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Company News: Clinipak and Interlock Join Forces

We are pleased to announce that, effective immediately, Clinipak Ltd have joined forces with Interlock Medizintechnik GmbH.

With a combined portfolio of over 5000 products, Clinipak and Interlock have formed the world’s leading provider of consumables for instrument processing and central sterilization. interlock-logo

We are now operating as one company, holding similar values and philosophy for doing business. We strongly believe in accomplishing excellent results for customers with an emphasis on honesty and integrity and the importance of maintaining a positive attitude at work.

Our goal is to continue delivering innovative and high quality products to our customers.

We are confident that our services will grow stronger, with an even more diverse product range, better quality management, and a stronger set of resources to service our customers needs.

Click here to visit the Interlock website 

Click here to view the Interlock catalogue 

Is your packaging safe? A Clinipak Keynote

Clinipak is pleased to announce that our Clinical Lead, Joy Markey, will be giving a keynote speech providing wrap guidance on using a single barrier layer at this year’s IDSc conference.

Suitable packaging is an essential component in protecting the sterility of a surgical instrument or set. Various combinations exist, and choosing the right process for you can be a minefield.

Joy’s talk will cover many frequently asked questions, including:

  • The requirements of ISO 11607 and how to meet them.
  • The evolution of germ-proof tray wraps.
  • Why current practices differ between hospitals and what the combinations consist of.
  • The specific requirements that constitute a Sterile Barrier System and why.
  • How to use a single barrier wrap successfully.
  • How to recognise an ideal wrap.

Dedicated to assisting with the cleaning, disinfection and sterilisation of reusable invasive medical devices, Clinipak offers an extensive range of packaging and transportation solutions for your instrument sets. From common problems such as condensate and tearing, to bespoke products and training for individual needs, we ensure support for your decontamination cycle.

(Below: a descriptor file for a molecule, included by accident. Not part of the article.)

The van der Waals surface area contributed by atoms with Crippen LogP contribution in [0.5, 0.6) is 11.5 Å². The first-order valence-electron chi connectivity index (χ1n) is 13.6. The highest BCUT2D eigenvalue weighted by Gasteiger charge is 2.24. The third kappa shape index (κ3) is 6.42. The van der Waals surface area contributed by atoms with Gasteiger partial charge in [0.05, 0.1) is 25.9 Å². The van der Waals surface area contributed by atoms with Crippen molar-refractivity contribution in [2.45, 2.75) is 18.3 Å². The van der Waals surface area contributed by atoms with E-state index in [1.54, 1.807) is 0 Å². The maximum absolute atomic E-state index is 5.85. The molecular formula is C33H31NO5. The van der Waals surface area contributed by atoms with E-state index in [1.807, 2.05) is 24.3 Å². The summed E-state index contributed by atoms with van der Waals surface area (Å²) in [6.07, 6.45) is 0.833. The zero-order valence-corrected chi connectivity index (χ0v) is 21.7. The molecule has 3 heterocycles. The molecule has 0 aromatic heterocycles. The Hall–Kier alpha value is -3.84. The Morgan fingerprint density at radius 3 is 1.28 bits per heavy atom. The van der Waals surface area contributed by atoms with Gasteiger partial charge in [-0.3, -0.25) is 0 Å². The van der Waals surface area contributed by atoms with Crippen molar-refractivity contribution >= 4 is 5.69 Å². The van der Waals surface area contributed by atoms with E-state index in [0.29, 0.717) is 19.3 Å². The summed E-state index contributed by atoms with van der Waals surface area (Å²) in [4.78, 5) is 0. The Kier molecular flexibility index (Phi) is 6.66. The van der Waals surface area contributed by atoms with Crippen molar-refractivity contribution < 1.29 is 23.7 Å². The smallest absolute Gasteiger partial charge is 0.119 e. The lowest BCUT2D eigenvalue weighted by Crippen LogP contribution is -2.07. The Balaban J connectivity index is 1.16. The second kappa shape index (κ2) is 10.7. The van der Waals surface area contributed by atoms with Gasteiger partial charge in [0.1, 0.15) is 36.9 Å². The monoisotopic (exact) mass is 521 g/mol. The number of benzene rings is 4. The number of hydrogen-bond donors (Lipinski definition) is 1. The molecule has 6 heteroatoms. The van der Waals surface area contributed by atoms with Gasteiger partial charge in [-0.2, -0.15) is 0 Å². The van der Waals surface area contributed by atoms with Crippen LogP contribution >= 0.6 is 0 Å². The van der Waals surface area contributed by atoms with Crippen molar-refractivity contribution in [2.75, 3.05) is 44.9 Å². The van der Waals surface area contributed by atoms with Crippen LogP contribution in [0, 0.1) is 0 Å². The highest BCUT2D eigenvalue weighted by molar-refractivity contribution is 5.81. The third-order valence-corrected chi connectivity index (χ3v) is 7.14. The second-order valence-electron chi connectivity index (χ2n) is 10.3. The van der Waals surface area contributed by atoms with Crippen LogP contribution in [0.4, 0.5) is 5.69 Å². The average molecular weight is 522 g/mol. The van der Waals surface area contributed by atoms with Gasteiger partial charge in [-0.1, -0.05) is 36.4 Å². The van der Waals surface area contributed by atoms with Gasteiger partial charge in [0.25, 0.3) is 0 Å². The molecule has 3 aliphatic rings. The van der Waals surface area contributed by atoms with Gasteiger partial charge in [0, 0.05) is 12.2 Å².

Join us on Wednesday 30th November at 9:30am for Joy’s keynote, or visit our stand throughout the event for more guidance, give-aways, and product samples.

For more information on packaging systems, click here to read our Wrap Guidance document today.

Surgical Set Wrapping: Have Your Say

ISO 11607 does not state how many layers of wrapping should be used on instrument sets. What it is clear about, is the aseptic presentation of the contents of the set of instruments. Clinipak works with clients to ensure that they ‘aseptically’ present the instrument set contents when using a single layer of compliant wrap, with a layer of transportation wrap.
But what’s your opinion? Use our voting poll below to join the debate on different wrap methods:

Given the choice which wrapping solution would you use

View Results

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Periodic testing and Bowie-Dick test packs: FAQs

What is it?

Periodic testing consists of a programme of tests that are intended to demonstrate that a steriliser’s performance is satisfactory.

When should it take place?

The tests should be carried out at daily, weekly, quarterly and annual intervals.

Who’s responsible?

It is the responsibility of a Test Person or qualified person (AED) and the decontamination unit manager to ensure that periodic testing is carried out.

What are Bowie and Dick tests?

Clinipak Bowie-Dick Test Pack

Clinipak Bowie-Dick Test Pack

One of the critical daily user tests is the Steam Penetration Test (Bowie and Dick Test).

The steam penetration test is intended to show that steam will penetrate rapidly and evenly into a test device that is at least as difficult to sterilise as the intended load.

The test device contains an indicator that responds only when steam penetration is adequate (usually it changes colour – and should do so completely).

NB – If a cycle is provided specifically to test the effectiveness of steam penetration, it should have the same air removal stage as used during routine sterilisation cycles.


Test procedure – our advice:

A standard test device should be placed in an otherwise empty chamber, in the position specified by the manufacturer. At the end of the process the test device is removed from the chamber. The test device is checked for a pass or fail in accordance with the manufacturer’s instructions. The test results should be recorded.

If the test is failed, the test should be repeated. If the repeat test fails, contact the appropriate personnel and record results.


For more information on periodic testing, or for a free sample of our Bowie and Dick Test Packs, get in touch by calling 01628 810626 or emailing us at

Instrument wrapping systems: how to always ensure compliance whilst making effective time and cost savings…

Our Clinical Lead, Joy Markey comments in a recent Clinical Services Journal article investigating packaging of instrument sets before sterilisation.